Seventeen-year-old WIiliam J. Thomas immigrated to Greece from Cheddar, Somerset County, England, in 1882. The following year, he purchased 11 acres of farmland on Stone Road, not far west of the intersection of Eddy Road (now Mt. Read. Boulevard).
At that time, the average size of a Greece farm was less than 100 acres, only rarely exceeding 200 or more acres.
By the late 19th century, Greece farmers were principally raising root vegetables, such as carrots, beets, turnips, parsnips, etc. Some farms with larger acreage had apple and peach orchards as well
The Thomas farm had a large greenhouse, kept warm by hot water piping, the heat coming from a coal-fired boiler. Here, early spring crops such as radishes were raised.
A large root cellar (an insulated building, partly underground) stored the root vegetables through the winter. Gradually, these vegetables were, taken to market all through the non-growing season.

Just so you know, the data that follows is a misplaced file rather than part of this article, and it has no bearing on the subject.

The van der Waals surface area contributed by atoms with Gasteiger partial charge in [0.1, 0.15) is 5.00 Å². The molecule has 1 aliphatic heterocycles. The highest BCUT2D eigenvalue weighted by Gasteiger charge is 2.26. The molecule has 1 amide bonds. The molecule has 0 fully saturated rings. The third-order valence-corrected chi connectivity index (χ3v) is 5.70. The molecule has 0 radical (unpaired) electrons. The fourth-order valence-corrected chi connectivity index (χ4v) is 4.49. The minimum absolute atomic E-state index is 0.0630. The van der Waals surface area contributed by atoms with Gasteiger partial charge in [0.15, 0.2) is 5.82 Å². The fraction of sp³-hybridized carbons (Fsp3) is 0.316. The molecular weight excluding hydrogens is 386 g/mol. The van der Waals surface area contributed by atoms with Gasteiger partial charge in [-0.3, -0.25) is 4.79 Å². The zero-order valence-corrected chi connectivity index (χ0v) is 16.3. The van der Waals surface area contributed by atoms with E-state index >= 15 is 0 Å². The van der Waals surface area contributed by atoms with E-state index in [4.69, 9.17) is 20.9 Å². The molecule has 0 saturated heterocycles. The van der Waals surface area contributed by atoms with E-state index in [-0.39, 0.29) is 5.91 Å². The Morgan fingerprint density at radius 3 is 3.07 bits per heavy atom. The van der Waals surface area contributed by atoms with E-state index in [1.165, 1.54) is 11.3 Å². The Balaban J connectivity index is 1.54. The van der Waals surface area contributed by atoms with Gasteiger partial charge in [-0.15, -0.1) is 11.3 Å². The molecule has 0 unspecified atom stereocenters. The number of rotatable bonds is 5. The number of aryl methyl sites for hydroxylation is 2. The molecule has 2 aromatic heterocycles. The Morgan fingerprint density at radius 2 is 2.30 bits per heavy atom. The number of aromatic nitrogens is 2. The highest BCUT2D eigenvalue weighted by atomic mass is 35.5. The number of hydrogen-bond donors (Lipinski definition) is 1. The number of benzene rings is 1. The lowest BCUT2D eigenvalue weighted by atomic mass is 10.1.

Several times a week, the horse-drawn wagon (shown in the circa 1912 photo with William at the reins) would be loaded with produce and taken to the public market or several wholesalers in Rochester. The wagon left at 4 am for the market, and the wagon and driver often did not return until early afternoon.
By the late 1930s, tractors were replacing horses for farm work, and by the 1950s, horse-drawn equipment and wagons were completely gone.
Through the years, more farmland was added to Thomas’ original 11 acres, and his three sons continued to operate the farm after their father’s death in 1938.
By the 1960s, however, it was apparent that a moderately large-sized farm could no longer be profitable in Greece. After more than 65 years, farming finally ended on the Thomas property in 1960.
By 1963, the land had been sold to developers.
Similar to the majority of former farms in Greece, only the sturdy 2½-story farmhouse remains, shielded from the road by tall shrubs. These farm houses remain as ghosts of an important era in local history.
Photos of the Thomas farm from Mr. Frank Thomas, the grandson of Willam Thomas.